I’m debating about whether this is sketchy. I am good with computers. I like to learn how I can utilize the info to my benefit. I like how to do something/access info.
So we have epic and it is a fairly large package close to the top tier. It is not very customizable due to it being a large company that utilizes this package (like over 15 hospitals in a out 2-3 states) and this was maybe 4th to last hospital getting Epic over 5 years ago in the company besides new hospitals opening or merging. So it’s not like it is the first year of epic. They have had it.
I use both ED and the flowsheets because I have worked in both trauma centers and ICUs. I have traveled and worked multiple jobs at once. I like the flowsheets because once I memorize the tabs, I can basically chart an entire assessment using tab key and 1-6 keyboard strokes (like pupils 3;r;b populates 3 mm round brisk) instead of moving the mouse around which is slower. However, I do use both about equal to chart assessments. I do my hourly rounding for ED under the ED narrator (like they have a button that populates click boxes like “resting comfortably,” “no distress noted,” call light in reach, snacks, drinks, report called, patient updated, updated on results, etc. They push hourly rounding documentation in the ED like they push pain revaluation scores elsewhere.
How do they chart stuff like that? Blank notes. So an ED patient will average 5-18 blank notes in the chart. If I want to look at a prior ER visit, I ignore nursing notes from here because usually they are “patient resting on cot” or “patient in imaging.” Yeah... you have click boxes that can populate the fluff into the ED timeline without clogging up the notes. I’d rather see a note saying what lead to a patient coding or the patient freaked out and ripped the computer monitor off the wall and tried to beat the resident with it. I can see a running note of where it is one nurse note with times and the note has addendums with other info.
I also like to know where things are in epic. Each epic is different and they have had this epic for a long time so they should know more about it than me. They don’t.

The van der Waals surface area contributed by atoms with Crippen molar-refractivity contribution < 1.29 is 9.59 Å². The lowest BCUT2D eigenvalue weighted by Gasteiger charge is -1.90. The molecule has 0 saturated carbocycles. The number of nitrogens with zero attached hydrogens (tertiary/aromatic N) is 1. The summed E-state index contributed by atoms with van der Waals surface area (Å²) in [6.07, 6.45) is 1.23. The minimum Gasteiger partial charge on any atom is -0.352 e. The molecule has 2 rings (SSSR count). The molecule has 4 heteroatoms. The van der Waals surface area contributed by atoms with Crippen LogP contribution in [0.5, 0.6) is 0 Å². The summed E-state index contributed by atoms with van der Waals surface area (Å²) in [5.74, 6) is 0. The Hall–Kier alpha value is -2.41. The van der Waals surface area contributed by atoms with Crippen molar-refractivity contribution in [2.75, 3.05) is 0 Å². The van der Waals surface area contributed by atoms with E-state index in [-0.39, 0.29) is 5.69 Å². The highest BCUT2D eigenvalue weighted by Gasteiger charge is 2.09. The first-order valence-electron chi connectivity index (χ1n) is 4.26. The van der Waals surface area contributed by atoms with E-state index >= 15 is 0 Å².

Now, one of the supervisors told me that I am not expected to teach my preceptors and basically just agree with them because I tried to show my preceptor that they have a tab for documenting when the blood reaches the vein. My preceptor said “I don’t need you to show me anything.” Not exactly friendly or open to learning.
So I watched him basically butcher the sedation narrator. He did not use a single one step med for 15 doses given of the med and instead typed out the info in blank notes. Not joking. You can literally do 3 or 4 clicks instead of keying out “15 mg of medication given by Dr. Resident” over 15 times. It also adds it to the mar. I use blank notes sometimes in the sedation narrator if they don’t have a comment/blank box built in or something significant needs to be charted. Also, guess this hospital doesn’t require sedation scores/scales when sedating patients? They utilize RASS scores normally.
Oh and they’re not allowed to use trauma narrators because they miss too much stuff. Other hospitals in the company that are larger utilize the trauma narrator. I am guessing it is because they free text everything in the trauma narrator too.
The charge nurse tried telling me there is no way to access the ekgs once they are submitted so they don’t submit ekgs till respiratory does it once a day at like 2 am. I found the internal website in eight minutes of looking And pulled up the ekg I submitted. Yes, it does not show up to epic if done before the order is in but utilizing the old site you can pull old ekgs. It may be why they don’t print old ekgs anymore? I don’t think they know how to access it.
I ask questions like “do we send nebulizers home with pediatric patients” and that leads to blank stares and “wuut?” The RT who worked elsewhere knew that smaller hospitals do that was able to answer that question.
There are some practices that make me cringe. It does feel like this hospital has a core that has never worked elsewhere in an ER and so bad habits are passed down. Like the epic charting. It isn’t the first year of epic charting but they’re sold on “this is the way we do it and we will always do it this way” Uh OK. Once upon a time providers did 5 compressions to 2 breaths so should we be doing that still? Should we be inserting foleys into everyone just because they’re admitted?
I did come from a magnet hospital that actually researched and tried new things. Before that, I worked at a company that was pushing stuff like decreasing UTIs, pushing nurses to be responsible to identify sepsis, EKGs within 5 minutes, etc. I mean, that hospital system we had info about TPA times and who had the best times.
It just makes me worried if the staff is this against knowing how to utilize epic. If we have changes to standards, are they going to change or want to learn versus saying “we always did this.”